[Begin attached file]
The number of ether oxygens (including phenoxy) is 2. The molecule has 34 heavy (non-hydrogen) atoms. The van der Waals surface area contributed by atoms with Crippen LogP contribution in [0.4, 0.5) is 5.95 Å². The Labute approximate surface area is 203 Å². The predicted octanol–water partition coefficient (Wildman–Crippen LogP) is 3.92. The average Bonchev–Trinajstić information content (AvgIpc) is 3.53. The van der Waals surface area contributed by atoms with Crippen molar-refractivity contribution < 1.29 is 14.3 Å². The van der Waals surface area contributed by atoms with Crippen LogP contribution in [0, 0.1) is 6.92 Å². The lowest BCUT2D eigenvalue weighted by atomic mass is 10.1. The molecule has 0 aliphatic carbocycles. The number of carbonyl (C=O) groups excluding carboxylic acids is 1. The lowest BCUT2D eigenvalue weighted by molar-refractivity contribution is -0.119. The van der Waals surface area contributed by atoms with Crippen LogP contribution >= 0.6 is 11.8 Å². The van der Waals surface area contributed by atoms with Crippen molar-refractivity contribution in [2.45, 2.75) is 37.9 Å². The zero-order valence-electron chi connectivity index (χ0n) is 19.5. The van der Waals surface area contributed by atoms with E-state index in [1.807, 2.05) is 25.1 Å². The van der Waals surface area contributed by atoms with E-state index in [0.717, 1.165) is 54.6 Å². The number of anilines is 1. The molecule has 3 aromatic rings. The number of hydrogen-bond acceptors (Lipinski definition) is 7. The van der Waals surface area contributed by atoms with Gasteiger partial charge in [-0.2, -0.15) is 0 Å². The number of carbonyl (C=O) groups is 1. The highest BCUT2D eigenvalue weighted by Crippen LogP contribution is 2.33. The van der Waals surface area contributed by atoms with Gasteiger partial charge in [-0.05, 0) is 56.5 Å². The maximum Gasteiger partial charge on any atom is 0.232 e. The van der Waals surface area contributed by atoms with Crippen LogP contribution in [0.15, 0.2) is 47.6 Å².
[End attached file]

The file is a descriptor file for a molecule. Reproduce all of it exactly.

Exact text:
The number of ether oxygens (including phenoxy) is 2. The molecule has 34 heavy (non-hydrogen) atoms. The van der Waals surface area contributed by atoms with Crippen LogP contribution in [0.4, 0.5) is 5.95 Å². The Labute approximate surface area is 203 Å². The predicted octanol–water partition coefficient (Wildman–Crippen LogP) is 3.92. The average Bonchev–Trinajstić information content (AvgIpc) is 3.53. The van der Waals surface area contributed by atoms with Crippen molar-refractivity contribution < 1.29 is 14.3 Å². The van der Waals surface area contributed by atoms with Crippen LogP contribution in [0, 0.1) is 6.92 Å². The lowest BCUT2D eigenvalue weighted by atomic mass is 10.1. The molecule has 0 aliphatic carbocycles. The number of carbonyl (C=O) groups excluding carboxylic acids is 1. The lowest BCUT2D eigenvalue weighted by molar-refractivity contribution is -0.119. The van der Waals surface area contributed by atoms with Crippen LogP contribution >= 0.6 is 11.8 Å². The van der Waals surface area contributed by atoms with Crippen molar-refractivity contribution in [2.45, 2.75) is 37.9 Å². The zero-order valence-electron chi connectivity index (χ0n) is 19.5. The van der Waals surface area contributed by atoms with E-state index in [1.807, 2.05) is 25.1 Å². The van der Waals surface area contributed by atoms with E-state index in [0.717, 1.165) is 54.6 Å². The number of anilines is 1. The molecule has 3 aromatic rings. The number of hydrogen-bond acceptors (Lipinski definition) is 7. The van der Waals surface area contributed by atoms with Gasteiger partial charge in [-0.2, -0.15) is 0 Å². The number of carbonyl (C=O) groups is 1. The highest BCUT2D eigenvalue weighted by Crippen LogP contribution is 2.33. The van der Waals surface area contributed by atoms with Gasteiger partial charge in [-0.05, 0) is 56.5 Å². The maximum Gasteiger partial charge on any atom is 0.232 e. The van der Waals surface area contributed by atoms with Crippen LogP contribution in [0.15, 0.2) is 47.6 Å².